Port decisions still pending

NO decision has yet been made on whether Britain's biggest port will face prosecution over the death of a worker, who fell from a highrise quayside crane.

By Richard Cornwell

NO decision has yet been made on whether Britain's biggest port will face prosecution over the death of a worker, who fell from a highrise quayside crane.

Officials at the Health and Safety Executive today said their investigations were not yet complete and would not be for a while yet.

The biggest obstacle to concluding their inquiry and deciding whether a court case should be brought is that a full inquest has still not been held – eight months after the incident at Felixstowe.

Trainee portworker Dennis Burman, 51, plunged 120ft from the top of one of the cranes in June last year while on a safety exercise.

Father-of-two Mr Burman, of The Poplars, Brantham, was being shown from the top of the crane the dangers of operating the enormous piece of equipment and the "blind spots" where the driver could not see people on the ground.

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A spokeswoman for the HSE said: "We are waiting for the date of the inquest, which we are expecting soon.

"Until that part of the process is concluded and we see what comes out of that hearing we will not be in a position to decide on a prosecution or not."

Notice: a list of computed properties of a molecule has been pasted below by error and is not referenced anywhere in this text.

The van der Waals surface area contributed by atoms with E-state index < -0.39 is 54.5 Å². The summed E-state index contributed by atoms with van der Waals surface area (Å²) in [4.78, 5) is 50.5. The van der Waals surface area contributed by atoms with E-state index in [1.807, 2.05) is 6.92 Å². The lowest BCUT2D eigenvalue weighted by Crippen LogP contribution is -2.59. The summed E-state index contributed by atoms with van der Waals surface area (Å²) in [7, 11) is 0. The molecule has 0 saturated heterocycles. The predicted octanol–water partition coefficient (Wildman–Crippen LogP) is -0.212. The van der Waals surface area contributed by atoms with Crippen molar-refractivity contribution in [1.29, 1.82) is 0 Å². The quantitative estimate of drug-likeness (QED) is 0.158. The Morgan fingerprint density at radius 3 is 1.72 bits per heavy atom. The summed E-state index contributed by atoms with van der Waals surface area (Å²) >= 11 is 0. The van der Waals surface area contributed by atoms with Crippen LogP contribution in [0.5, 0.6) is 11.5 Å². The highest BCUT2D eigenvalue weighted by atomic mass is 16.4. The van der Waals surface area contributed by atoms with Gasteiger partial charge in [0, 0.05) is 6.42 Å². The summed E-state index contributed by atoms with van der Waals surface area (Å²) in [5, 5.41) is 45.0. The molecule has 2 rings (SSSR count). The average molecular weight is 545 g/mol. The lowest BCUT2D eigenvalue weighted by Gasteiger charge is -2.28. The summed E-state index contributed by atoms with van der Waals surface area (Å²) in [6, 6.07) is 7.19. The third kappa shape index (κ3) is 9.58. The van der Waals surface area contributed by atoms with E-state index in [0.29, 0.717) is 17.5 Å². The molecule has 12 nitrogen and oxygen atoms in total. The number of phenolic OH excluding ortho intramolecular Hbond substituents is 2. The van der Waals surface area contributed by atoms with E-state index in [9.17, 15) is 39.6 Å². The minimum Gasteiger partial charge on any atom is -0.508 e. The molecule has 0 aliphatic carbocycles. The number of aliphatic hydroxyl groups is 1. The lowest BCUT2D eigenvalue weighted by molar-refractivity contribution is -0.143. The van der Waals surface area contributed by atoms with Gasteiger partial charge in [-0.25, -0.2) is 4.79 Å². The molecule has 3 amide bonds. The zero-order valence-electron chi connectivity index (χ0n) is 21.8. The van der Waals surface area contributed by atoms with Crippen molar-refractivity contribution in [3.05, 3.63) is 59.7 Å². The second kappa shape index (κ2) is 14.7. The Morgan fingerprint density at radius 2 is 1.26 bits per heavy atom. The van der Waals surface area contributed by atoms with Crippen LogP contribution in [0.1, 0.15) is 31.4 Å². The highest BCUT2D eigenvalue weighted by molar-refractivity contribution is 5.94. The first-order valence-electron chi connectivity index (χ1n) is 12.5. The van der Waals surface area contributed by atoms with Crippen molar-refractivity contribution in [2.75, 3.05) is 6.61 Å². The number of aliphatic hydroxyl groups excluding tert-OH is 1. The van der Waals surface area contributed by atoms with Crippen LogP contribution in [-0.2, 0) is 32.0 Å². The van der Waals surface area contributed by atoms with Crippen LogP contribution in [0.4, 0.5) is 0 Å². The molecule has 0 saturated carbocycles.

Mr Burman, who left a widow Janice, a daughter Keri, 12, and son Ross, 16, was being trained to work on the roll-on roll-off berths at the port.

He was undergoing basic shipworker training of 15 days, including three days dedicated to safety, plus a further six working days' training for his ro-ro duties.

After the accident, HSE inspectors issued notices stopping more than one man at a time being on the quayside cranes, just the crane driver.

The prohibition notices were placed on five of the high-rise gantry cranes, but port officials extended the new rules to all 25 ship-to-shore cranes at the terminal to prevent confusion.

The port has been also carrying out its own internal review of safety procedures to see if any more can be done to minimise risk and avoid accidents.

The port says safety is a top priority at the terminal and more than £2 million is spent every year on safety and training.

WEBLINK: www.portoffelixstowe.co.uk

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